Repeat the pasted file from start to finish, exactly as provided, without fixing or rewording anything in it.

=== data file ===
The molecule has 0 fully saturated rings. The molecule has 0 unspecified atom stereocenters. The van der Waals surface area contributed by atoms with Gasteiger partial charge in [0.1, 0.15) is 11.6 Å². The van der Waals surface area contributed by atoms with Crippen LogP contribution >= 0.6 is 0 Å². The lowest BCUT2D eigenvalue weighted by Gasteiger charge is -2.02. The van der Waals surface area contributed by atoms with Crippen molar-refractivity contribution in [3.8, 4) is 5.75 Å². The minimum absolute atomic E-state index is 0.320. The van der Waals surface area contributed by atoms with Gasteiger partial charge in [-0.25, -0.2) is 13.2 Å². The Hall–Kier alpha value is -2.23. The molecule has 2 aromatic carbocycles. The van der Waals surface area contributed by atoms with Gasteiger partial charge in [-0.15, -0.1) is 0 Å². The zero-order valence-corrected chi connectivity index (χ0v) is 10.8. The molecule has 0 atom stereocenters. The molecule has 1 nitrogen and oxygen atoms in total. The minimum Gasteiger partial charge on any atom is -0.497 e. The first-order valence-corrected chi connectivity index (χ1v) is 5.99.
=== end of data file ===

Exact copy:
The molecule has 0 fully saturated rings. The molecule has 0 unspecified atom stereocenters. The van der Waals surface area contributed by atoms with Gasteiger partial charge in [0.1, 0.15) is 11.6 Å². The van der Waals surface area contributed by atoms with Crippen LogP contribution >= 0.6 is 0 Å². The lowest BCUT2D eigenvalue weighted by Gasteiger charge is -2.02. The van der Waals surface area contributed by atoms with Crippen molar-refractivity contribution in [3.8, 4) is 5.75 Å². The minimum absolute atomic E-state index is 0.320. The van der Waals surface area contributed by atoms with Gasteiger partial charge in [-0.25, -0.2) is 13.2 Å². The Hall–Kier alpha value is -2.23. The molecule has 2 aromatic carbocycles. The van der Waals surface area contributed by atoms with Gasteiger partial charge in [-0.15, -0.1) is 0 Å². The zero-order valence-corrected chi connectivity index (χ0v) is 10.8. The molecule has 0 atom stereocenters. The molecule has 1 nitrogen and oxygen atoms in total. The minimum Gasteiger partial charge on any atom is -0.497 e. The first-order valence-corrected chi connectivity index (χ1v) is 5.99.